Image: Ivo Christov
Under skies darkened by thick clouds, they pour out into the streets, clanging with the sound of giant bells. Soon they will enter the houses of the villagers – by force if they should so choose. Their faces are a terrifying mix of snapping jaws, twisted horns, and large, unblinking eyes. They are clad in animal skins and furs, or other thick materials, and the bells whose clanking din fills the air dangle from their belts. These monsters do not speak, but rather walk and dance their way through ancient rites while armed with various weapons. And the rituals stretch back millennia to a time when pagan gods were worshiped and evil spirits were considered serious menace.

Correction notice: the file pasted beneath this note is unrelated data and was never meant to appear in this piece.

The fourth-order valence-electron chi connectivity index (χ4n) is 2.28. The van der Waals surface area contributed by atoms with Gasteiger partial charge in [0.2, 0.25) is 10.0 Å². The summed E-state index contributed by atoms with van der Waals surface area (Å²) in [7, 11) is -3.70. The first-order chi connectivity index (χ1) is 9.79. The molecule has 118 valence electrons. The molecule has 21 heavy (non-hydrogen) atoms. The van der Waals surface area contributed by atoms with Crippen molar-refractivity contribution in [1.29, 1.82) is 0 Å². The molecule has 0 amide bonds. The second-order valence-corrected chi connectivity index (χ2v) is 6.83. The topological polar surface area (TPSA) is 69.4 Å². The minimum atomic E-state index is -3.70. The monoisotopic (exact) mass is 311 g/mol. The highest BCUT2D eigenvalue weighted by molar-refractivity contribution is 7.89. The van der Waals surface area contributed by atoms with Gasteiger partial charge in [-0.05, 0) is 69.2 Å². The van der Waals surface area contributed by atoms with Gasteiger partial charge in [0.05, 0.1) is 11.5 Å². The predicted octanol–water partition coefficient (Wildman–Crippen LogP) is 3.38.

Each year, on a day soon after New Years and before Lent, the festival of Kukeri is celebrated in Bulgaria. It is a tradition that may date back as far as 4,000 years to the ancient Thracians – and to Dionysus, the Thracian and Greek god associated with wine, fertility, and rebirth. The festival is replete with mystical symbolism, steeped as it is in a tradition representing the cycle of life, death and rebirth.